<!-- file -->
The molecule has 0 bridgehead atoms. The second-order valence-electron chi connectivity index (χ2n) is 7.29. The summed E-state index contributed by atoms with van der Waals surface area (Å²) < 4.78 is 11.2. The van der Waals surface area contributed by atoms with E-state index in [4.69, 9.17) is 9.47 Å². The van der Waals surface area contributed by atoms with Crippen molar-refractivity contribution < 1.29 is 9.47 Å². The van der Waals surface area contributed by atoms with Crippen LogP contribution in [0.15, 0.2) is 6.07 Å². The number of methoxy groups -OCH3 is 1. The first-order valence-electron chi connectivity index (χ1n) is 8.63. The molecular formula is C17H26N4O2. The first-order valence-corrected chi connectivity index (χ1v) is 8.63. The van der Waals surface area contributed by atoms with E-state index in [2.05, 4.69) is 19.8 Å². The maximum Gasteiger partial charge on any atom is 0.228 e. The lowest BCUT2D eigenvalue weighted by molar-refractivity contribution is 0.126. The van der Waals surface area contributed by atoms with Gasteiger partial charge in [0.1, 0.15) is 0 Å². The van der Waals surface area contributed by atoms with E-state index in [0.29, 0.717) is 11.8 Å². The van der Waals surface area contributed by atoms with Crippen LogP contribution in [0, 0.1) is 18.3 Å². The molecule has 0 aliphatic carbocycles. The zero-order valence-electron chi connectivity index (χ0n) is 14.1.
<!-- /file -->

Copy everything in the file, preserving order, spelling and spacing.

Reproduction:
The molecule has 0 bridgehead atoms. The second-order valence-electron chi connectivity index (χ2n) is 7.29. The summed E-state index contributed by atoms with van der Waals surface area (Å²) < 4.78 is 11.2. The van der Waals surface area contributed by atoms with E-state index in [4.69, 9.17) is 9.47 Å². The van der Waals surface area contributed by atoms with Crippen molar-refractivity contribution < 1.29 is 9.47 Å². The van der Waals surface area contributed by atoms with Crippen LogP contribution in [0.15, 0.2) is 6.07 Å². The number of methoxy groups -OCH3 is 1. The first-order valence-electron chi connectivity index (χ1n) is 8.63. The molecular formula is C17H26N4O2. The first-order valence-corrected chi connectivity index (χ1v) is 8.63. The van der Waals surface area contributed by atoms with E-state index in [2.05, 4.69) is 19.8 Å². The maximum Gasteiger partial charge on any atom is 0.228 e. The lowest BCUT2D eigenvalue weighted by molar-refractivity contribution is 0.126. The van der Waals surface area contributed by atoms with Gasteiger partial charge in [0.1, 0.15) is 0 Å². The van der Waals surface area contributed by atoms with E-state index in [0.29, 0.717) is 11.8 Å². The van der Waals surface area contributed by atoms with Crippen LogP contribution in [0, 0.1) is 18.3 Å². The molecule has 0 aliphatic carbocycles. The zero-order valence-electron chi connectivity index (χ0n) is 14.1.